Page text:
Port Augusta City Council City of Port Lincoln Port Pirie Regional Council
City of Prospect City of Salisbury City of Tea Tree Gully
City of Unley City of Victor Harbor Town of Walkerville
City of West Torrens Whyalla City Council District Council of Yankalilla


Consultation for the draft Code for Phase 3 is open until 28 February 2020 and the Code will commence operation in Phase 3 areas on 1 July 2020.   Clause 9 of Schedule 8 to the Act prescribes that the Planning and Design Code must be in full operation on 1 July 2020 – meaning that this date is ‘set’ and cannot be changed other than through amendments to the PDI Act made by Parliament.

Over the next few weeks (and conscious of the tight deadline for consultation on Phase 2), Kelledy Jones Lawyers and Development Answers will release a series of Papers which analyse the key features of the Planning and Design Code and the impacts on particular land use classes.  We will explore these features and will provide our comments on opportunities and challenges that are posed by the Code.

Below is our first Paper which analyses Land Use Definitions and Administrative Definitions in the draft Code.  For clarity, these Parts are the same in Phase 2 and Phase 3 versions of the draft Code.

Part 7 – Land Use Definitions

Part 8 –  Administrative Definitions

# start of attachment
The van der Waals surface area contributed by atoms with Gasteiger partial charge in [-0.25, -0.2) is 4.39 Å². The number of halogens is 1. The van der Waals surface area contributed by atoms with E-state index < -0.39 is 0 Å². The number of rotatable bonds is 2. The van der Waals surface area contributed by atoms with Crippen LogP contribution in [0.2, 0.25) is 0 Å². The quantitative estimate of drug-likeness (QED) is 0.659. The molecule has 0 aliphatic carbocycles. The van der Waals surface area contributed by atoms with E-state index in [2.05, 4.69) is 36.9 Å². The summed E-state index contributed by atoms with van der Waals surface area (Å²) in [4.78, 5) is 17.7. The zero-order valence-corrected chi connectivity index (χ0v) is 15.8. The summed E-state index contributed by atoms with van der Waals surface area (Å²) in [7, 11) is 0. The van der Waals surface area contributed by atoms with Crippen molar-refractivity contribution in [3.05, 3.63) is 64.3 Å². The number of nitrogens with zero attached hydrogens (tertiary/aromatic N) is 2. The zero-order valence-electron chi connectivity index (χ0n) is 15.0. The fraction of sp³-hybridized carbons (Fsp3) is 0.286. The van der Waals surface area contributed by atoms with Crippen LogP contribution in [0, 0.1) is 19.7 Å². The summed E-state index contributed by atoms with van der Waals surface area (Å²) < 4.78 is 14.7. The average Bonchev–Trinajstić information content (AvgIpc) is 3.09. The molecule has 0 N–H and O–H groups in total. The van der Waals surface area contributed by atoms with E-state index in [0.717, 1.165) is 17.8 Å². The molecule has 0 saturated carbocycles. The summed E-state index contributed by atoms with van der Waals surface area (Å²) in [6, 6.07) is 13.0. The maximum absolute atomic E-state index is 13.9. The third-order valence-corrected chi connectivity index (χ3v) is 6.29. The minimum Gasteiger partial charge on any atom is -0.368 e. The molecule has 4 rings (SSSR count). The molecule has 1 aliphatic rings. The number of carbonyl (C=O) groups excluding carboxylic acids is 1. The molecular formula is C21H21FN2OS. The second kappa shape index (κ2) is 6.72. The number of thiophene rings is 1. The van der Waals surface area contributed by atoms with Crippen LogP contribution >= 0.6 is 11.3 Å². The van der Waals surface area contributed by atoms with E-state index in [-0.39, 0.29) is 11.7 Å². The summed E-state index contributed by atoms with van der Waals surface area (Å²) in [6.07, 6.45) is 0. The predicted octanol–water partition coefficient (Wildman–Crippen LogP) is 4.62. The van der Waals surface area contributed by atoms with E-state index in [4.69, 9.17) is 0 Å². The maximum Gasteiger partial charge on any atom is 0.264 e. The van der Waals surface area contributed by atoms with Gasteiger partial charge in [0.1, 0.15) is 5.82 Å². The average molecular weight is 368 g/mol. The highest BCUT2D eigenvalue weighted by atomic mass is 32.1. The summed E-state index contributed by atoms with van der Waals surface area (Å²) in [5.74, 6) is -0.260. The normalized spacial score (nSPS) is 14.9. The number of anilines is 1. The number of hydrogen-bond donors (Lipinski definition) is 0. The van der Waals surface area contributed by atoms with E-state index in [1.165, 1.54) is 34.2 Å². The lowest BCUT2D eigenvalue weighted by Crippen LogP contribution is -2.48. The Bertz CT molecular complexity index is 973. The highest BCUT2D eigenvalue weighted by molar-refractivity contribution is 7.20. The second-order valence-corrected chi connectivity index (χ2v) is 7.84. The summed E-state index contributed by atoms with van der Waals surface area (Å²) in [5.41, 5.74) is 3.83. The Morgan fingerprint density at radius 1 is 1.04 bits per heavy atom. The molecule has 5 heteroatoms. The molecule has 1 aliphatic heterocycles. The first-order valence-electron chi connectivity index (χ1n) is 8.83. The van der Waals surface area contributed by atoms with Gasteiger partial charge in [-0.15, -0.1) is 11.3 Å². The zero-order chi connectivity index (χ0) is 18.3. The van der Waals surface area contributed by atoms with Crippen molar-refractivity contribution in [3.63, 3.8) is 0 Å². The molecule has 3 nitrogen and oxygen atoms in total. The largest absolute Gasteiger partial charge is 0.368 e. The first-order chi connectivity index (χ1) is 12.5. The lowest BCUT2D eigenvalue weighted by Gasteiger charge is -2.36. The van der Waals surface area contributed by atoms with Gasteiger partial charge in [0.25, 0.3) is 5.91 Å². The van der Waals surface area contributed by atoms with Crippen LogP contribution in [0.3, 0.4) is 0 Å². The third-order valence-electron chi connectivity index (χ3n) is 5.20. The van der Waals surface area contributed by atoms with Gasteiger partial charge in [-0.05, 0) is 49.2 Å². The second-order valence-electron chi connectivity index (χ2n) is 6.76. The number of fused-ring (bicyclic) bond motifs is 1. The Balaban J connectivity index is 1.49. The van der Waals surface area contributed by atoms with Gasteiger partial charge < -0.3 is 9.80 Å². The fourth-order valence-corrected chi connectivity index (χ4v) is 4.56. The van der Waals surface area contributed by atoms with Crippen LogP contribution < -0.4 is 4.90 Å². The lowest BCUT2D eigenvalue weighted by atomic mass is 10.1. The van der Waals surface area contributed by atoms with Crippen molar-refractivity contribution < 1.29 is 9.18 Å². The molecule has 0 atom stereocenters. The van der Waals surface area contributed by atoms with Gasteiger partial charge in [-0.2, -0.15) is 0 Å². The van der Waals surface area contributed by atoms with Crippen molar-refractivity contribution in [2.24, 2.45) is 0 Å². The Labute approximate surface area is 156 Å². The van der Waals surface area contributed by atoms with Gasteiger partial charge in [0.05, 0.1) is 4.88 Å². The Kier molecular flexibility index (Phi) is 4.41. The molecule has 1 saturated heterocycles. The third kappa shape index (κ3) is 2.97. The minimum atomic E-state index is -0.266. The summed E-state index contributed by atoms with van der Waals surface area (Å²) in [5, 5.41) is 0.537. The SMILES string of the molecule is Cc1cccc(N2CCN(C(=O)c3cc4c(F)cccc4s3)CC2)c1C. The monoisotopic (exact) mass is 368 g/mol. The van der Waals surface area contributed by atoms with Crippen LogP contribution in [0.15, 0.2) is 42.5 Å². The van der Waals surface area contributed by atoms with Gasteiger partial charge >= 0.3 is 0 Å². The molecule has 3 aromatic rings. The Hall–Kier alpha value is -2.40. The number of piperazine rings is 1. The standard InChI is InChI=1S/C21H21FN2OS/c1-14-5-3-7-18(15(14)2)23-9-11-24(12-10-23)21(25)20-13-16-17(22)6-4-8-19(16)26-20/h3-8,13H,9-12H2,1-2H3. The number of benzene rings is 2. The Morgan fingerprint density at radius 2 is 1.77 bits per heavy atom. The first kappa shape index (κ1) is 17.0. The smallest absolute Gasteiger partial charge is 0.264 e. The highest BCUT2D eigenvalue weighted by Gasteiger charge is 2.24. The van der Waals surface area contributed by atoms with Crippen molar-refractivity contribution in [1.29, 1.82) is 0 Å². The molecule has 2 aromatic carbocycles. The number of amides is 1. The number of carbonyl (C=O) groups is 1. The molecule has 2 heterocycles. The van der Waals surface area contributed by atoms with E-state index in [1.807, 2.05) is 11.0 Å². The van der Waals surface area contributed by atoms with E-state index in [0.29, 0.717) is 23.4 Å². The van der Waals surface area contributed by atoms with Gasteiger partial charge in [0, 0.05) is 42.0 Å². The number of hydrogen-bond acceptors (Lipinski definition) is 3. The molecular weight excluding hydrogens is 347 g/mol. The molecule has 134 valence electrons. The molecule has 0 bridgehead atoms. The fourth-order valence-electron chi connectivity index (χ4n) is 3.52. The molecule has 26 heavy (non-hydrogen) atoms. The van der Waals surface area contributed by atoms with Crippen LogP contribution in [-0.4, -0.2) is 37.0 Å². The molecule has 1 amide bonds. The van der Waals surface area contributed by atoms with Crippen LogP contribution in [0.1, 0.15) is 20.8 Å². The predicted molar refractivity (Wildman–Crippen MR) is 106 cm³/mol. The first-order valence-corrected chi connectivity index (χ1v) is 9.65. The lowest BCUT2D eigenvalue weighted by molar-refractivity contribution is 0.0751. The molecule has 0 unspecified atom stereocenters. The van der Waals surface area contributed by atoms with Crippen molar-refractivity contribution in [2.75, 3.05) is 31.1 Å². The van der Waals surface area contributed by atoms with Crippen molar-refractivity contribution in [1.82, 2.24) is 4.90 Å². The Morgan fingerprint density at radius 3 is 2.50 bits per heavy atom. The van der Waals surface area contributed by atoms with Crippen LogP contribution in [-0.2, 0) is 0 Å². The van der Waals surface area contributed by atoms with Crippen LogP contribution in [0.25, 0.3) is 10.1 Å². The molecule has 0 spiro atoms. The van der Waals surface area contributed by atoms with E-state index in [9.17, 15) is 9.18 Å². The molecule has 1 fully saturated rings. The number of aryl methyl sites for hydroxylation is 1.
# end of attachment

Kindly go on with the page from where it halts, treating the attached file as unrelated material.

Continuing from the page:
Defined terms have the potential to ‘make or break’ a planning system, hence why our first Paper addresses these.  Whether or not a proposed development falls within one defined land use term or another will influence the assessment pathway it is assigned under the Act and how ‘difficult’ it may be to obtain development approval.

Presently, arguments concerning land use definitions drive a considerable amount of legal challenges in the Environment, Resources and Development Court.   One of the ongoing criticisms of Schedule 1 to the Development Regulations 2008, which defines forms of development under the Development Act 1993 is that it contains definitions which are overly narrow, archaic, outdated and which have not ‘kept pace’ with modern development nor case law authorities over time.

One of the significant reforms of the PDI Act is that land use definitions are contained within the Code1 and not the PDI Act or associated regulations2. This reform has a number of advantages: